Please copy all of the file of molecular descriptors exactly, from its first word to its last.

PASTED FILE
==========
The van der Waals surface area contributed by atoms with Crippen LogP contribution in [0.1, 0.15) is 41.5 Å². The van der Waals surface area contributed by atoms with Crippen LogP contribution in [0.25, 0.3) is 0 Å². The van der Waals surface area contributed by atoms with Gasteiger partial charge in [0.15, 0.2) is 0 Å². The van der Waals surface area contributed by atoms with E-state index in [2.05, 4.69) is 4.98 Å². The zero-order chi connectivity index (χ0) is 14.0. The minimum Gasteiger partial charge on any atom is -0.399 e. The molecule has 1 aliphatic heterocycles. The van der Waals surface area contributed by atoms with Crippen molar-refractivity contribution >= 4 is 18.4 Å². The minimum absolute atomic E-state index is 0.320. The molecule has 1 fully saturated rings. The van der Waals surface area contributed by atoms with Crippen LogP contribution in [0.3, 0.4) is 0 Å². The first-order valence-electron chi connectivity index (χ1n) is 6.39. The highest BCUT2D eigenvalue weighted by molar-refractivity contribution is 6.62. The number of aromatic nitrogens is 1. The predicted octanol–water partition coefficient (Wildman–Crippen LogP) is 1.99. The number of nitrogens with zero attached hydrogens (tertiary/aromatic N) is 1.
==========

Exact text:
The van der Waals surface area contributed by atoms with Crippen LogP contribution in [0.1, 0.15) is 41.5 Å². The van der Waals surface area contributed by atoms with Crippen LogP contribution in [0.25, 0.3) is 0 Å². The van der Waals surface area contributed by atoms with Gasteiger partial charge in [0.15, 0.2) is 0 Å². The van der Waals surface area contributed by atoms with E-state index in [2.05, 4.69) is 4.98 Å². The zero-order chi connectivity index (χ0) is 14.0. The minimum Gasteiger partial charge on any atom is -0.399 e. The molecule has 1 aliphatic heterocycles. The van der Waals surface area contributed by atoms with Crippen molar-refractivity contribution >= 4 is 18.4 Å². The minimum absolute atomic E-state index is 0.320. The molecule has 1 fully saturated rings. The van der Waals surface area contributed by atoms with Crippen LogP contribution in [0.3, 0.4) is 0 Å². The first-order valence-electron chi connectivity index (χ1n) is 6.39. The highest BCUT2D eigenvalue weighted by molar-refractivity contribution is 6.62. The number of aromatic nitrogens is 1. The predicted octanol–water partition coefficient (Wildman–Crippen LogP) is 1.99. The number of nitrogens with zero attached hydrogens (tertiary/aromatic N) is 1.